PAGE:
An STI is an infection passed from one person to another through sexual contact, and sometimes by genital contact. Common STIs include genital warts, chlamydia, HIV and gonorrhoea.

If you’re sexually active, whether you’re heterosexual, gay, lesbian or bisexual, it’s a good idea to get into the habit of having an annual sexual health check because not all STIs have symptoms. If left untreated, some STIs can have serious health problems.

If you are seeing a new partner you should continue to use condoms to prevent getting an STI. You should only stop using condoms if you and your partner are both clear of STIs.


Can I still have sex if I have health issues?

Sex is good for you - it can boost your immune system, lift your mood, and make you feel closer to your partner. However, if you have health issues, it’s sensible to check with your GP before you resume your sex life to make sure you are fully fit to do so.

Sex and heart problems

If either you or your partner has had recent surgery or a heart attack, it's important to be signed off by your consultant, usually around four to six weeks after treatment.

Read information on sex and heart conditions on the British Heart Foundation website.

Sex and joint problems

If you experience joint pain or have arthritis, the physiotherapy department of your local hospital may have some leaflets or information about what positions can help you enjoy sex with greater comfort.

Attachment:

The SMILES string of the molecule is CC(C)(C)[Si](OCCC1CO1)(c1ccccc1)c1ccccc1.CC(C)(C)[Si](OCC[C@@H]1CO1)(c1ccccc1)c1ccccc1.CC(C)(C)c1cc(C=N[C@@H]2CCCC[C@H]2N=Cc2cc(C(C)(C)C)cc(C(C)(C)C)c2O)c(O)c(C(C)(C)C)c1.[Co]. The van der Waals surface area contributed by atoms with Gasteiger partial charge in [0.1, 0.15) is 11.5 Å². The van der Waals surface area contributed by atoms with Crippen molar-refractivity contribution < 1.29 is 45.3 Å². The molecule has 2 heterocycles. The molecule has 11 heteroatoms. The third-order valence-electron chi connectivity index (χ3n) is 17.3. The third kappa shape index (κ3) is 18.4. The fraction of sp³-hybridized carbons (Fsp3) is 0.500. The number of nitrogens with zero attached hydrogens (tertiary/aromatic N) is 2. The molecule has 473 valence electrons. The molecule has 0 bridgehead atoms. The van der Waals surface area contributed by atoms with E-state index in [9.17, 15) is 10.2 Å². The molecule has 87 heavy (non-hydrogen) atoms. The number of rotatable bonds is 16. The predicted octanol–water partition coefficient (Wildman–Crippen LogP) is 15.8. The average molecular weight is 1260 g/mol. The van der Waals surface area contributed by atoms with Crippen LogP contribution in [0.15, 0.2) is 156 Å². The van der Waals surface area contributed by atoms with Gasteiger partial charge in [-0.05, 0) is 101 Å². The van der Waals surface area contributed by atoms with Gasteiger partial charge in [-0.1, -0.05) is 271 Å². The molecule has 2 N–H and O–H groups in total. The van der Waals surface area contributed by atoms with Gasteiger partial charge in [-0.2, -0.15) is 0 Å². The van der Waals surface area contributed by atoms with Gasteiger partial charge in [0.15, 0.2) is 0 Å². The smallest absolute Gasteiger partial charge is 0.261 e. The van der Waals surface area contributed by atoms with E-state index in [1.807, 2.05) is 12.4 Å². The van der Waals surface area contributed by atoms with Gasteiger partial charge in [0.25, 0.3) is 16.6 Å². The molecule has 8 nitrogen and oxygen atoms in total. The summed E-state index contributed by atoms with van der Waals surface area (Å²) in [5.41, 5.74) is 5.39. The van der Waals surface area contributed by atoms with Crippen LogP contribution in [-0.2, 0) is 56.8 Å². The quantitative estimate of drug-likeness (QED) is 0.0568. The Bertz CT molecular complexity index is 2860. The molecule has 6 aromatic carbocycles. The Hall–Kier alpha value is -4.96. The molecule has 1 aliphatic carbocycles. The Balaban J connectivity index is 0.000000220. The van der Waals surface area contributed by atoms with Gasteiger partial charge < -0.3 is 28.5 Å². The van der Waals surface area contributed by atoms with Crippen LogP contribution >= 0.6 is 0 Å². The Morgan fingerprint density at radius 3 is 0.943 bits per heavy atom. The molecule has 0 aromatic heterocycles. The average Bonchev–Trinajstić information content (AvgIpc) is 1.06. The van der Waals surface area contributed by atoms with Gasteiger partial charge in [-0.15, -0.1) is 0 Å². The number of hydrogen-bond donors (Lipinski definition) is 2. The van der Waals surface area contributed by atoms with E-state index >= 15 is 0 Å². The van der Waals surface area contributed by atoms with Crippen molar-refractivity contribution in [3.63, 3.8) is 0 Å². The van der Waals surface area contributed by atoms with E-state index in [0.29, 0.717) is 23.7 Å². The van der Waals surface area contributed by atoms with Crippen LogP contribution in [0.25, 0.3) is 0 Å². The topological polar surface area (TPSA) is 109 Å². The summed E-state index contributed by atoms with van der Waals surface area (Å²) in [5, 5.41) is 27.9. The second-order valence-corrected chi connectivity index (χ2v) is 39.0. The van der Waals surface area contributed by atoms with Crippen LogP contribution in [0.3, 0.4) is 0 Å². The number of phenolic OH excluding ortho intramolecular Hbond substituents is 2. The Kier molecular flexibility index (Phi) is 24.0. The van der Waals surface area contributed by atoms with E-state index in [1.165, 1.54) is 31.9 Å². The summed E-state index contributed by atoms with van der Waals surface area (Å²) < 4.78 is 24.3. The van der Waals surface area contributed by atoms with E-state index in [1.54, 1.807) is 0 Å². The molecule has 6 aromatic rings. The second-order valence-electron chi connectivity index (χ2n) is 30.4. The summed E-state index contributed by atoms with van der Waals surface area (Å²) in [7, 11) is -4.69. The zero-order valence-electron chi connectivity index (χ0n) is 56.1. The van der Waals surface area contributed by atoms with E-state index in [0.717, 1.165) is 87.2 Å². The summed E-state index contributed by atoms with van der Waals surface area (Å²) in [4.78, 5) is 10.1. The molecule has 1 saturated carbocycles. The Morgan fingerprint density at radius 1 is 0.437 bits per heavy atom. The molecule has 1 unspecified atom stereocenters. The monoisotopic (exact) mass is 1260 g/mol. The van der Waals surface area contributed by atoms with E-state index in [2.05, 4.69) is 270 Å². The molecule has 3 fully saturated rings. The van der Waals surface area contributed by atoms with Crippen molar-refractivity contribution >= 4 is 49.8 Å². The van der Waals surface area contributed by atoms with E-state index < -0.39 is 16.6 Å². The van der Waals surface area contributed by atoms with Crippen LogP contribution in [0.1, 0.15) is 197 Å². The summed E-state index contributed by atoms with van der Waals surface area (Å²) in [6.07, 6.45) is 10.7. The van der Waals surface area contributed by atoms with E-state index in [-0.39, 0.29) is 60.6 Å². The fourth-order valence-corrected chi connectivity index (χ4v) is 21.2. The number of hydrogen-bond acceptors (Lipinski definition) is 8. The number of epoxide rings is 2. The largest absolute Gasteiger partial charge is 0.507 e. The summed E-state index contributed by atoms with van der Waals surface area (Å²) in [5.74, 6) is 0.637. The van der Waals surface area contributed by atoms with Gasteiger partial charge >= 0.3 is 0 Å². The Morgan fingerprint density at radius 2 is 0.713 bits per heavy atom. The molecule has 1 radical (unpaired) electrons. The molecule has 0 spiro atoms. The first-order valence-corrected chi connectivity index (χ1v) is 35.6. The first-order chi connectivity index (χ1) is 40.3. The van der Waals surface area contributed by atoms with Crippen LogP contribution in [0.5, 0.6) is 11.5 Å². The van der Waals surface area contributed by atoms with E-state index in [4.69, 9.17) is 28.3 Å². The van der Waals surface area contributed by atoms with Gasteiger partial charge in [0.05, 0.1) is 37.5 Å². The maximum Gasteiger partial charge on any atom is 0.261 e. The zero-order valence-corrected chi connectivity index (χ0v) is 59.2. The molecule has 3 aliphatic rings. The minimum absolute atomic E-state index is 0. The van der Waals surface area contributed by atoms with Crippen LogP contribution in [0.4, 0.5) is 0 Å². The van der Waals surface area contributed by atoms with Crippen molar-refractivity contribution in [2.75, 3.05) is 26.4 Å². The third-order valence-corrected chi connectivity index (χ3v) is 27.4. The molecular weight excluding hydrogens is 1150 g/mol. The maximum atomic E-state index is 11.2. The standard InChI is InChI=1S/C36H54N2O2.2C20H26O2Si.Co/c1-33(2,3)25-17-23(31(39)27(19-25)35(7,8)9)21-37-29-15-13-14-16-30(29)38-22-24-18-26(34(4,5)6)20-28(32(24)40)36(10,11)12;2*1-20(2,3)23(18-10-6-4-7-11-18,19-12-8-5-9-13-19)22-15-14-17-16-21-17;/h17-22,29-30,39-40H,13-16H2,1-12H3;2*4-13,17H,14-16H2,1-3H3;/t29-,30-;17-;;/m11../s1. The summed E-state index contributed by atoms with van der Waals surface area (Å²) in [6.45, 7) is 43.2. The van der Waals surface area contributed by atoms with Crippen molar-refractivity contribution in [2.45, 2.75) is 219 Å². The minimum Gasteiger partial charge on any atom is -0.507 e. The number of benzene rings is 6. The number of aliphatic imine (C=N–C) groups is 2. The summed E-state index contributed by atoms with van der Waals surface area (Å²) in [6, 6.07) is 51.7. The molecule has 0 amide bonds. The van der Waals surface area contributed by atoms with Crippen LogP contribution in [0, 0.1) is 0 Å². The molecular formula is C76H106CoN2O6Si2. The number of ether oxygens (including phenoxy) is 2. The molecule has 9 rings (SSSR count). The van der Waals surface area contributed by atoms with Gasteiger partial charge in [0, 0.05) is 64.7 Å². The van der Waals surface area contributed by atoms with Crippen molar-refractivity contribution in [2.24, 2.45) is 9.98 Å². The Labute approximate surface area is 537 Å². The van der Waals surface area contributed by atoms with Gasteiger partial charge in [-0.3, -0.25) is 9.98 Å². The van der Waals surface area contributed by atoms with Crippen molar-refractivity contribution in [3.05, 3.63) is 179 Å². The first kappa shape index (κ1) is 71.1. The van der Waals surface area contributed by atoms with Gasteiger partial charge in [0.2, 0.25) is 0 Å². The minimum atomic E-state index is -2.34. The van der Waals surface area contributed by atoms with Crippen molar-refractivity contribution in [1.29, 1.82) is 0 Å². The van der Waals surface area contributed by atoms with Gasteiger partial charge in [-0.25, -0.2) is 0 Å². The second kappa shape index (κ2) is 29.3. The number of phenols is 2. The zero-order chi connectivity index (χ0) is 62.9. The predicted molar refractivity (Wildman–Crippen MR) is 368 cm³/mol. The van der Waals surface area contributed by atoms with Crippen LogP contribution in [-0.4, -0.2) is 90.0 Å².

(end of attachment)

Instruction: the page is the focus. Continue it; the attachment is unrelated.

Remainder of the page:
Read information on sex and arthritis on the Arthritis Research UK website.

Sex and long-term illness

If one of you has had a serious or long-term illness, it can really affect your sex life. You may be worried about hurting or overexciting your partner, or if your illness has left scarring or required amputation, you may worry whether your partner still finds you attractive. Illness may have also changed the nature of your relationship, making one of you more dependent on the other than before.

Macmillan and Cancer Research UK both have information about how cancer can affect your sex life on their websites.

It’s really important to communicate and talk about your concerns and feelings with your partner. You could try new things together, to see what feels good for both of you. You could also talk to your GP about your concerns, especially if sex causes physical pain or discomfort.

For more information call Age UK on 0800 055 6112

Last updated: Oct 10 2017